"Found papers are altered and layered to show the possibly interesting or beautiful in the cast-offs."
- Mike Gosbee
Prints are produced on demand on either acrylic plexi, mounted canvas, or giclee fine art paper in a variety of sizes here in the United States. High quality print reproductions for your home or office designed by artists living with homelessness or disabilities.Contact ArtLifting for larger size options.
“While I am making art, I am connected and engaged. I am both within and outside of myself. Art for me is a flow of focused attention and connection with creativity, it feels like the only place to be in the moment.”
Mike Gosbee describes being inspired by the Dada art movement and has a passion for finding the beauty in randomness, chance configurations, and within the darkness that can often go unnoticed. He describes himself as a very process oriented artist often creating complex work that is done in many layers. Mike is a very tactile artist, he enjoys working with his hands whether he is creating ceramics, collage, ripping or cutting paper, and then rearranging it in a way that makes sense to him. “Abstraction is mostly what I do because it is more about the process and discovery than the subject. I have focused on clay/ ceramics for a long time, but I can work in steel, bronze and wood. The pieces I’m doing now are a result of lack of access to the above, so I try to translate the process to these collage objects.”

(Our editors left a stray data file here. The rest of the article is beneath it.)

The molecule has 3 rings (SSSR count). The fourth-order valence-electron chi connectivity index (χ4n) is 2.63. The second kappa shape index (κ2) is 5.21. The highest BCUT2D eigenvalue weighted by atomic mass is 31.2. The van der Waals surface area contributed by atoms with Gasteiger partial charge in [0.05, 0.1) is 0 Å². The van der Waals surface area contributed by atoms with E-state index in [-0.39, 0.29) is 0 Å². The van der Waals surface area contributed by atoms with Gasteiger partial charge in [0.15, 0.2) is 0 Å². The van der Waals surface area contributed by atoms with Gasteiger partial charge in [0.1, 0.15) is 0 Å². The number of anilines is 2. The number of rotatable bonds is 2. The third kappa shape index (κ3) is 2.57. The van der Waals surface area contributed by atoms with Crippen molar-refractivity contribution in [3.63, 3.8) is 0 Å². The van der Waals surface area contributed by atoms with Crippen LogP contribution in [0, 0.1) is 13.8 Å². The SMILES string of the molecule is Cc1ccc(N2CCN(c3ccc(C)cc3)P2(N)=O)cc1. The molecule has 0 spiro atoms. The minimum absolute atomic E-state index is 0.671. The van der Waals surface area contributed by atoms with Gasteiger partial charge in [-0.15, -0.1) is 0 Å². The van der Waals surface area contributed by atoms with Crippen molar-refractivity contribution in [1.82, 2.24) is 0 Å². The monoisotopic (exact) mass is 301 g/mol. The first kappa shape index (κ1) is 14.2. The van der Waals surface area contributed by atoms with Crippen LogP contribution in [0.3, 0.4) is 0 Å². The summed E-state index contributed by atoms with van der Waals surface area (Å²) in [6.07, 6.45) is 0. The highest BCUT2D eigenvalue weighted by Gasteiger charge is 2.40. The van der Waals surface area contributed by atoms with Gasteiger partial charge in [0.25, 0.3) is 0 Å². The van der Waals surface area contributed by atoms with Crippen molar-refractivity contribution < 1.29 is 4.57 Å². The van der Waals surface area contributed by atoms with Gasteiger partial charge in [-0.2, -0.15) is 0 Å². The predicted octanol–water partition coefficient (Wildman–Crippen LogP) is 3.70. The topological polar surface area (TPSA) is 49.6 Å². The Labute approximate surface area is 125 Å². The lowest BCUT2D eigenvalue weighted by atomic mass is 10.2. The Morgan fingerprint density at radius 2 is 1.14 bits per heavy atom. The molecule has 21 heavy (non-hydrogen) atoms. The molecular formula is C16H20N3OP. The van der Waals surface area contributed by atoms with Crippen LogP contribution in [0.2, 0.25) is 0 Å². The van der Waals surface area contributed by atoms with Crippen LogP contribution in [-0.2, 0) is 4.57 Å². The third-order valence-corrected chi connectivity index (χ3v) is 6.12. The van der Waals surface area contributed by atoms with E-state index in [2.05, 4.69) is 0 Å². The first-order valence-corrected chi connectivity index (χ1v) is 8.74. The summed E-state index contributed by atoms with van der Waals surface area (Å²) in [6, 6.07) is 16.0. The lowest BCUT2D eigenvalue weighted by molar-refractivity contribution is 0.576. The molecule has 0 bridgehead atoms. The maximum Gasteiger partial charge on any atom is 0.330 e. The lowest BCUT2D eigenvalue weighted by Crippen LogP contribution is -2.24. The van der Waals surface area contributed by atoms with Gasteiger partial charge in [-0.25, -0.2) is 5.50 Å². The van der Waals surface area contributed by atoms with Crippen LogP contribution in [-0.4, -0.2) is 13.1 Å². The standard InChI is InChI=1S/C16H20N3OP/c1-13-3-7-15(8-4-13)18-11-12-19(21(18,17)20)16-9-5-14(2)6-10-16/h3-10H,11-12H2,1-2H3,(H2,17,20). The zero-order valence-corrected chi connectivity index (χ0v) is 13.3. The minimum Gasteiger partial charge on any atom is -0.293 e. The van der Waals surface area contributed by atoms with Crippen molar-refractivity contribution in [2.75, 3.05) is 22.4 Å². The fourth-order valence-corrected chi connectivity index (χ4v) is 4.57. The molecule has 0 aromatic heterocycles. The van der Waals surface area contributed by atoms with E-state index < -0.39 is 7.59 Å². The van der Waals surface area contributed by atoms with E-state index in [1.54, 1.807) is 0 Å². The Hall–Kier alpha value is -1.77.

Mike’s “Crop Confetti” collage series is very process based. He first makes a collage using paper from hand shredded documents followed by taking high-resolution photos of the work. Next he edits the images on the computer, creates giclee prints, and then rips them into more shreds. Mike then creates an entirely new work of art with these pieces of his former art from the beginning part of the process in combination with multiple pieces that have gone through the same process.
Mike creates art as a part of Hospitality House, an agency that serves adults in San Francisco living with homelessness and poverty, which he describes as “my emotional and creative support.” Some of his goals are to sell his art as a way to make a living as well as create large scale commissions. He hopes that his participation with ArtLifting will allow him to be able to afford to create larger scale work as well as purchase more art materials and frames for his art.
ArtLifting champions artists impacted by homelessness or disabilities through the celebration and sale of their artwork. Learn more here.